A: My insurance work experience was long ago and didn’t involve many property claims. At a literary reading, I happened to talk with a man who told me that he’d recently retired from insurance claims work. He gave me his email address and I contacted him with questions about insurance, to get those details right and up to date in the book. To learn about building fires, I called a friend’s son who is a fire fighter and met with him and his colleagues at a Calgary fire station.
When I was writing my first mystery, Deadly Fall, I belonged to a Calgary Mystery Writers group that featured monthly speakers on topics related to crime writing. Some of these were police officers or others with knowledge relevant to my book. I learned much about police procedure here and also took the free Calgary Citizens Police Academy course, a 12-week program with speakers from different branches of the police.
Any time I step outside my immediate experience, I have to look things up, even something simple like the location of a particular street. The Internet helps. I read a couple of books on hoarding to confirm and enhance my understanding of this psychological condition. It’s surprising how much research you need to do for a contemporary story set in your home town, but I want to make things as accurate as I possibly can.
Q: Do you revise and edit scenes as you move along or wait until the very end? Why is your chosen method an effective one for you?
A: I write to the end before doing any editing. The rare times I might revise a scene would be when I can’t move forward without doing this. Since I don’t write from an outline, the first draft becomes my process of developing the story and discovering what it’s all about. Only when I reach the end do I fully know if the novel works and what I need to add, delete, change or enhance in the earlier chapters.
Q: Do you let anyone read your work in progress or do you make them wait until you have typed THE END?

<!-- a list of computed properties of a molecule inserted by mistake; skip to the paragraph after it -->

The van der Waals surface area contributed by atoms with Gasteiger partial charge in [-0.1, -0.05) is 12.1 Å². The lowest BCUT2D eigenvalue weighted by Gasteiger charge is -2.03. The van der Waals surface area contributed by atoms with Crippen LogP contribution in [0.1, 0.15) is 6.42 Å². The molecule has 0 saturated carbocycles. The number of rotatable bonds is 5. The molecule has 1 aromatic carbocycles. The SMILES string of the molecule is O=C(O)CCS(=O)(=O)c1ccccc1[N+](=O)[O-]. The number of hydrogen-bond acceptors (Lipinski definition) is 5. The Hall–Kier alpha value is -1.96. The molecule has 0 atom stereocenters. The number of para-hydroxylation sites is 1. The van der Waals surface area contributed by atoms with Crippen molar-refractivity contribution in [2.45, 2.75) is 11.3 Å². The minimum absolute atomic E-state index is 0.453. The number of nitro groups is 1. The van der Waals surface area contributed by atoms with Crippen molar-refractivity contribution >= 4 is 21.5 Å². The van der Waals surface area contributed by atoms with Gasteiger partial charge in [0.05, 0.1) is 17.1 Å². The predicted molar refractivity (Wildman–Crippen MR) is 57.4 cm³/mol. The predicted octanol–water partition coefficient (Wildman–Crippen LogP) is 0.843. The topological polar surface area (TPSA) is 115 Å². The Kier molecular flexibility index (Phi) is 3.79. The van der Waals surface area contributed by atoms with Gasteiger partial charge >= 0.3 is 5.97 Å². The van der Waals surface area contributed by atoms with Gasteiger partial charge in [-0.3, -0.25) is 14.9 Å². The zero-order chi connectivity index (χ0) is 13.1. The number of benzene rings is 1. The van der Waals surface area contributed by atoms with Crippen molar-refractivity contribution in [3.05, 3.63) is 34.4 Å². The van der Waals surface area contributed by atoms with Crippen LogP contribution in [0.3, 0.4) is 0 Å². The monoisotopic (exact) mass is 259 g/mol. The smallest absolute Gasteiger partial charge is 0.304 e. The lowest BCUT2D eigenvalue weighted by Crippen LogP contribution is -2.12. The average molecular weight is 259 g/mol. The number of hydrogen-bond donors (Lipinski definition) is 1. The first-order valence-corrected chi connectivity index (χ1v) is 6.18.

A: Ideally, I wait until I’ve typed THE END. I believe the first draft should be only the writer’s vision. After that, you find out how the story and characters are coming across to others and modify them for readers. Now that I have more confidence in my writing, I will occasionally show people small pieces before I’ve finished the first draft. For someone newer to writing, I think if you show your work too early, you risk being swayed too much by their opinions and you might lose what’s strongest and most original about your story.
Q: When and where do you feel you do your best wordsmithing?
A: I mainly write at home, in my den at my computer and don’t feel the need for different locations to wordsmith better. I like writing best in the mornings, when I’m fresh, but other activities often get in the way of this.
Q: What, for you, is the hardest part of the writing life and what helps you to move past this hurdle?
A: Rejection. By this I mean rejection from publishers and losing out on contests and awards that I’d thought I had a chance with. It’s also criticism of my writing at any stage in the process, from showing an early piece of work to others or receiving a critical print review.
What helps me move past this, is forcing myself to sit down and write. Before long I’m into it, and realize that it’s the process of writing that I love and it’s not really about outside opinion.
Q: What would readers be the most surprised to learn about you?
A: That I read The Autobiography of Bertrand Russell as a teenager? It surprises me to recall that I did, partly because today we don’t hear much about this philosopher, mathematician, political activist and 1950 Nobel prize recipient for Literature. ‘Bertie’ inspired me to take a math option at university because he declared that math was essential to the study of philosophy.
On the other side of the intellectual coin, for the past forty years, off and on, I’ve followed Coronation Street, the British TV soap opera about working classes residents in Manchester. I enjoy the tangled relationships between those everyday blokes. This was one thing I didn’t need to research for Ten Days in Summer, when I made Paula’s mother a Corrie fan.
Q: When you’re not writing, what do you do for fun?
A: Travel. Over the past few years, my husband and I have been to Europe and Mexico several times each. We make regular shorter trips to eastern Canada to visit relatives and friends.
Hiking. For the past 8 years, we’ve belonged to a hiking club that does weekly day trips to the nearby Rocky Mountains from May-Oct. Our club organizes an away trip each summer, this year to Revelstoke where I’ve never hiked before. The rest of the year, we do two hour walks in Calgary and region parks. Every couple of years, a member organizes a hiking holiday. This winter, about 25 of us spent a fabulous week in Mesa, Arizona.
I also enjoy my twice-weekly Zumba class and look forward to bicycling when the ice and winter grunge finally disappear from Calgary’s pathways and streets.